It’s widely acknowledged that signal propagation in urban and mountainous areas will be problematic with digital television transmissions, as it has been in the analog world. Various experiments have been conducted over the past few years — notably one in State College, PA — that use several low-power transmitters ringing a topographically challenged coverage area, in order to fill in the gaps.
To date, these experiments required a Special Temporary Authority (STA) license from the FCC in order to conduct them, but now the commission has issued a final Report and Order (08-256) that outlines rules for formal authorization for the use of Distributed Transmission Systems (DTS). This new ruling will facilitate newer DTS projects in the New York area and elsewhere. The idea is to ensure proper coverage after Feb. 19, 2009, and until stations can relocate to a new 1776ft Freedom Tower, which is being built on the site of the former World Trade Center (where NY area stations previously transmitted from).
The deployment of a DTS infrastructure involves the use of multiple transmitters operating on the same frequency in what’s called a single frequency network (SFN). It helps fill the gaps within a broadcaster’s coverage area that can’t be reached with a single, high-power transmitter. Some have tried increasing power levels, but this has often proved to provide only slight improvements in coverage and inefficient use of power, adding cost. Also, the use of translators can be prohibitively expensive, and it requires additional spectrum. That’s why SFNs are so attractive.
DTS deployment has been pioneered by S. Merrill Weiss, president of Merrill Weiss Group of Metuchen, NJ, who owns several patents necessary for proper operation. The idea is gaining momentum with broadcasters across the country. Some are now on the air with some type of SFN while others are soon to be, thanks to the new FCC Report & Order. One is Penn State Public Broadcasting, which went on-air in 2003 with synchronized transmission sites in Clearfield, State College, Altoona and Johnstown, PA, and is fully operational. There’s another in Virginia, operated by Shenandoah Valley Public Television; an eight-transmitter network in Philadelphia that will soon be on the air; two systems in New York City; and another one developed by Tribune in Indianapolis, which was used for experimental purposes.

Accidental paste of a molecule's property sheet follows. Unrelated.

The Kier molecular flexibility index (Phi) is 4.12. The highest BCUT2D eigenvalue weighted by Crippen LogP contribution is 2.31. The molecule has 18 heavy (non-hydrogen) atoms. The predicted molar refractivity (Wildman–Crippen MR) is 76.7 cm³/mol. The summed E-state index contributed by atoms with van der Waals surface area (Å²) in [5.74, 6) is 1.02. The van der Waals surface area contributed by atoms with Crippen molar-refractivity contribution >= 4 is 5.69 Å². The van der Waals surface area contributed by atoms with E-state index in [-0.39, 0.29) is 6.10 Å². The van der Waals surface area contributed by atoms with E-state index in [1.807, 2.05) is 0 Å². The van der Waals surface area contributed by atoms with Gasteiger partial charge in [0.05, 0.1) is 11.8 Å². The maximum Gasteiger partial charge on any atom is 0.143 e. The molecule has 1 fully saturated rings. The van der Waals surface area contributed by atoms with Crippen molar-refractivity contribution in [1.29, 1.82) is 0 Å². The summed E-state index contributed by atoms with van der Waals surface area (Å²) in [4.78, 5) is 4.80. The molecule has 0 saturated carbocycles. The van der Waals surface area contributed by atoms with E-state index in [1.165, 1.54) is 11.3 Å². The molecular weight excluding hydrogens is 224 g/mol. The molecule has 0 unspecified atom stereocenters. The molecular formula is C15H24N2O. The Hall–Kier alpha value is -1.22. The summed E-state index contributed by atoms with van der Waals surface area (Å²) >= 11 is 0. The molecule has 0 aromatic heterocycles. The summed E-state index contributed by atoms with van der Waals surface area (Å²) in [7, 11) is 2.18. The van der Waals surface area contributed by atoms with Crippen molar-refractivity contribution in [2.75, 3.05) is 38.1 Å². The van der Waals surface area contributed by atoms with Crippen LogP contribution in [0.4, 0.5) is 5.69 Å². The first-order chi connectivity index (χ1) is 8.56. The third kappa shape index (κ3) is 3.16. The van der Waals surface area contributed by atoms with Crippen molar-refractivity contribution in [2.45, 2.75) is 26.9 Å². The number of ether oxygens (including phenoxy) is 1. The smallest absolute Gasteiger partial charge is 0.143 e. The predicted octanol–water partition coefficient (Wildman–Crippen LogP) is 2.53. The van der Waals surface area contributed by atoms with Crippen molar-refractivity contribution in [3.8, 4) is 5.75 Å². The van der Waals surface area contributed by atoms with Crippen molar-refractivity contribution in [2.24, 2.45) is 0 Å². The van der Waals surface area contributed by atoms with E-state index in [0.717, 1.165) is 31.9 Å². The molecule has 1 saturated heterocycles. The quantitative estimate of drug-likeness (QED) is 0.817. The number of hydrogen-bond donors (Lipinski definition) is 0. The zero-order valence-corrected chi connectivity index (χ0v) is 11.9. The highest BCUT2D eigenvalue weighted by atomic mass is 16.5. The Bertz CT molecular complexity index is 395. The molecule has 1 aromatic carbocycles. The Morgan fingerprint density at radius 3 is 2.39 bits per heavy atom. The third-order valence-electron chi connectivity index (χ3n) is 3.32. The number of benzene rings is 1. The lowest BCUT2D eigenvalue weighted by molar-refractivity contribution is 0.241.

Transmitter vendors have cooperated with these early tests and expect to continue to develop error-correction technologies that cut down on signal delay and ensure a reliable signal to every home in a coverage area. Companies like Acrodyne, Axcera, Harris, Larcan, Rohde & Schwarz, and Thales (Thomson) have begun to offer standard ATSC versions with DTS slave exciters and mobile TV-compatible exciters, all in the same hardware platform. These new generation of DTS exciters can be retrofitted to existing transmitters, making any transmitter DTS and ATSC M/H compatible.
Jack Wilson, director of marketing and business development for Axcera said his company has worked with several of these new tests and applauds the FCC’s action.